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dc.contributorNarayanan, Arvind-
dc.contributor.advisorFeamster, Nick-
dc.contributor.authorGreenwald, Max-
dc.description.abstractCross-device tracking is a creepy practice where an ad tracking companyidentifies a consumer via one of their devices and uses that information toidentify another of their devices. I performed a novel analysis of 7,561 websites(automated), 16 websites (manual) and 25 iOS mobile apps (manual) todetermine the extent of cross-device tracking from a logged-in Facebook useron their devices. Of the websites that had login with Facebook (865 automatedand 16 manual), 28.3% of websites (250) and 80% of mobile apps (20) sentplaintext or hashed personally identifiable information (PII) to a third party thatwas not Facebook. Excluding Facebook, 32 third parties took PII on both awebsite and mobile app which gives those third parties the potential to conductcross-device tracking.Based on the potential harms of cross-device tracking I recommend thatthe US Federal Trade Commission enact policies to limit the negative effects ofcross-device tracking while still encouraging innovation in the space thatrespects the privacy and security of the consumer. Specifically I advocate thatthe FTC should 1) encourage that company’s privacy policies dictate exactlyhow and whether cross-device tracking will be implemented 2) work with theDAA to require companies to add good faith single opt-out capabilities frombehavioral tracking (and full single opt-out capabilities for top 10 ad spaceplayers) and 3) begin a robust education campaign to talk to consumers andimportantly, developers of mobile and web applications.en_US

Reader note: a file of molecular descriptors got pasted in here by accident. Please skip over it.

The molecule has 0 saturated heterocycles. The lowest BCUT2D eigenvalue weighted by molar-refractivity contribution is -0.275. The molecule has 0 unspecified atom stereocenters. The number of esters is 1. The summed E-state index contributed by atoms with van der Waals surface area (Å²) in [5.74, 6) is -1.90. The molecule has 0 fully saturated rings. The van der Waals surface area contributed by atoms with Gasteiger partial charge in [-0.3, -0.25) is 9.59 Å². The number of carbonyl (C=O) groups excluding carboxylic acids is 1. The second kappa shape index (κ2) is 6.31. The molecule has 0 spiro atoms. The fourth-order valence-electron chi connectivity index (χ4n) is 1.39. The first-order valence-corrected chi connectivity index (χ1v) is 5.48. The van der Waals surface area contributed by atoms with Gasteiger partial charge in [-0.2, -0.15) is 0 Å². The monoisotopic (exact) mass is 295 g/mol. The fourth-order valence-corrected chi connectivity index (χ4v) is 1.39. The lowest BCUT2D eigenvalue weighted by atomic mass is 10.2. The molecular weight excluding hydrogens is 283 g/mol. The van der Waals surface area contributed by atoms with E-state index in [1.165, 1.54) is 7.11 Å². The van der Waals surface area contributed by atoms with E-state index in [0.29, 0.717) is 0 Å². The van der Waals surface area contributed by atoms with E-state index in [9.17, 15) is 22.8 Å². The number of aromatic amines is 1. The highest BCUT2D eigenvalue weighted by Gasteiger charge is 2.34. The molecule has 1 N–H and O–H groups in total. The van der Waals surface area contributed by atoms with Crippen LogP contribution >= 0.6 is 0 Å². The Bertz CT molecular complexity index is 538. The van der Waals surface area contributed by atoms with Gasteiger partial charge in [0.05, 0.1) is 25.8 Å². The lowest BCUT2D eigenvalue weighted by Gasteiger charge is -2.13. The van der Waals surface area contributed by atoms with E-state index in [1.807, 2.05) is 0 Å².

dc.titleThe Creepies and the Crawlies: Cross device monitoring in web and mobile appsen_US
dc.typePrinceton University Senior Theses-
pu.departmentIndependent Concentrationen_US
Appears in Collections:Independent Concentration, 1972-2020

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